1. I have a solution that might work – put a “stingray” (Harris Corp.) on each plane and explain to passengers what it can do and what will happen if they disobey. When cell phones are supposed to be off – activate the stingray so that if anyone turns on/uses their cell phone in flight the stingray will interrogate the offending phone, record the cell number and the owner will be fined or face criminal prosecution.

  110. It’s a complete lie that regional airline pilots are not held to the same standards and requirements as the majors. I’m a regional airline pilot and I can tell you that we are all held to the same standards as governed by Title 14 of the Code of Federal Regulations Part 121. I’m disappointed that anyone would even suggest that. Obviously the veracity of this article is suspect as an airline pilot would never say something like that because its simply not true. Liar!!!!

    1. But the major airplane pilot said he was held to a higher standard than a regional pilot.

      1. Yeah he’s lying maybe a higher standard as in he has to wear his hat and they get a choice type of “standard”

  111. Food stamps for pilots, now they see how us Military have felts for years and I flew as a flight engineer.

  112. Most of the time you are hit by lightning, you don’t even know that it happened. I have caught a couple of things on the post-flight inspection that were caused by a lightning strike…had no idea we had been hit during the flight, until after.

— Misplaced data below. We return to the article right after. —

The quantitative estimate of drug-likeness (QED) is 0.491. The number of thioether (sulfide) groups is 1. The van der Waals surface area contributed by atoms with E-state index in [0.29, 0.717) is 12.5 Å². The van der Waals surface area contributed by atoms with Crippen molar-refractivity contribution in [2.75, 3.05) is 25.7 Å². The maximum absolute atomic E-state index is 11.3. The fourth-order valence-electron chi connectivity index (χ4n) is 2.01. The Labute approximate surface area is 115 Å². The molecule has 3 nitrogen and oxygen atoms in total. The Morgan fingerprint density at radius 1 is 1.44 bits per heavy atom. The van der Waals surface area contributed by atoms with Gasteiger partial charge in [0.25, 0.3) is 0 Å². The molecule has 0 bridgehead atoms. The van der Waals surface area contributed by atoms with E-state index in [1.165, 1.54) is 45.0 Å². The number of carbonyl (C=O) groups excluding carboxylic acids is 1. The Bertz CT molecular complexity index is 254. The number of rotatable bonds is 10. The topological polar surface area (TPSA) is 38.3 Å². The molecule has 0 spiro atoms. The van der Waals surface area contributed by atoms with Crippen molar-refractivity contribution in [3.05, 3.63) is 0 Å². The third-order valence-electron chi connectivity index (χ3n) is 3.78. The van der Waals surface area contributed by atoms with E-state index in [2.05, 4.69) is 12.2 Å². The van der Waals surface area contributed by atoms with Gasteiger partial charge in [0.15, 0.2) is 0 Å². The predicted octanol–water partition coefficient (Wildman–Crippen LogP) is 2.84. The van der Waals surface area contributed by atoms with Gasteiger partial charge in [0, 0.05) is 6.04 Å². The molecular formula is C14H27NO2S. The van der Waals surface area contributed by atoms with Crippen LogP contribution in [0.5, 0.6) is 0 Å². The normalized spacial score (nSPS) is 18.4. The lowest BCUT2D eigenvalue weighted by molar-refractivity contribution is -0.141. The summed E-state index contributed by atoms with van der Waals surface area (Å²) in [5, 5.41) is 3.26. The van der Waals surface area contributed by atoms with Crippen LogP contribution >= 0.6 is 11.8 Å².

That the Regional Airlines are allowed to fly aircraft that say “Delta Connection” and are painted like Delta Airlines is a CROCK! By the door, there is a small sign that says “Operated by ExpressJet”. I think each airline, Mesa, Republic, Chautauqua, American Eagle, PSA, Piedmont, Envoy, Endeavor, Trans States, SkyWest, Compass, GoJet, Horizon, Air Wisconsin, etc., etc, should have all their planes painted in their own colours, with their own paint scheme. By the door they could have a small sign that said: “Operated for United/American/Delta/Alaska Airlines. Inside the plane they should not be allowed to have inflight magazine, napkins, etc., etc. that say “Delta/United/American Airlines”. Some of these small airlines fly for United, Delta AND American!!! It is bait and switch, and morally wrong to mislead the public!!!

    There has never been a documented case of “electrical interference” from a passenger electronic device. In fact, pilots now often have their iPads on 24/7 and use them to safely operate the plane. They frequently forget to turn them off before takeoff, also. This “safety” idea was like the liquids ban: It is a rule made up because there is a 1 in a Trillion chance that maybe something could happen….stupid.